“The Equalizer” (shown here) is back, for its third incarnation.
The first was a 1985 CBS series that ran for four seasons; the second had a pair of movies. Now – boosted by a Super Bowl lead-in Feb. 7 – the idea is back on CBS.
In each version, the hero helps people who can’t turn to authorities. That may be why it’s eternal.
“The notion of the outsider who comes in and helps the little guy has been around for a long time,” said Andrew Marlowe, one of the showrunners.
The heroes have been Robin Hood or Zorro; they’ve been free-lance knights and countless cowboys, from the Lone Ranger to Paladin. They’re skilled, savvy … and male – until now.
“To have a Black woman be the face of justice, we think, is really, really interesting,” Marlowe said.
That’s the fictional Robyn McCall. She’s played by Queen Latifah, who says her dad (a cop) prepared her for this sort of role, long ago.
“My father taught us how to fight at a young age,” she said. He “taught us all these moves and then told us never to use them, unless you were defending your mother, your brother, (or) you were sticking up for someone who was being bullied.”
That’s what her character does here, said Terri Miller, also a showrunner: We’re in an era when people might feel bullied by life. “There isn’t anyone in the world who, at some point, didn’t wish they had a champion like Robyn McCall.”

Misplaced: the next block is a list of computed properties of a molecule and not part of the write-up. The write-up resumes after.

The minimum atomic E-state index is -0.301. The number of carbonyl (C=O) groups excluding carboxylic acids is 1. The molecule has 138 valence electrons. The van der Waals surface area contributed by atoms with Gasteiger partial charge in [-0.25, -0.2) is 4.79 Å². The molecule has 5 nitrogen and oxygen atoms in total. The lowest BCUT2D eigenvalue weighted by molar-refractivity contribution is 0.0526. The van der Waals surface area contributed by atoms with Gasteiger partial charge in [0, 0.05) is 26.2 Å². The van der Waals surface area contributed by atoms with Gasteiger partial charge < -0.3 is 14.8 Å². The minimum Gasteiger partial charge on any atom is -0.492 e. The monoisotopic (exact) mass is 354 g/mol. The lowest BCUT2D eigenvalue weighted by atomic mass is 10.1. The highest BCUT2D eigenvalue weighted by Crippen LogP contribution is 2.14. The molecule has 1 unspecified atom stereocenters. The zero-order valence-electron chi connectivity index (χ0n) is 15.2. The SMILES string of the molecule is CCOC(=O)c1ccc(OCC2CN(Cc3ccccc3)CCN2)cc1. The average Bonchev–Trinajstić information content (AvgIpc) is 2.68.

Latifah, 50, seems to fit the role easily, starting with her size and athleticism.
Growing up in New Jersey (with the less-regal name Dana Owens), she played football “until my brother tackled me on the concrete” and then basketball. At 5-foot-10 and sturdily built, she was a power forward in high school. “I wasn’t the star of the team, so I don’t think (the coach) was looking for too many points out of me. But if we needed to pick up the defense, (he) put me in the game.”
She was also a self-starter who broke into the male-dominated hip hop world as a teen-ager.
“From the start, Latifah was a phenomenon,” Laura Jamison wrote in “The Vibe History of Hip Hop” (Random House, 1999). “Her natural charisma, warmth and sense of dignity appealed to … any crowd. She was a born entertainer.”
She moved on to acting, at first in light shows, including the five-season run of “Living Single.” Lately, she’s had dead-serious roles, taken from real life (Bessie Smith, Hattie McDaniel) or just fictional (in “Star,” a Fox series).
Now she plays Robyn, who learned lots of skills (and met some talented friends) in the CIA. “She’s done working for the people who make the high decisions,” Latifah said. “She’s done with the greed; she’s done with the uber-powerful.”
In the spirit of past heroes, she keeps her identity secret from many people, including her teen daughter. As Debra Martin Chase, another of the producers, put it: “She represents all women who are striking a balance between career and family.” Except that sometimes she also strikes bad guys and saves lives.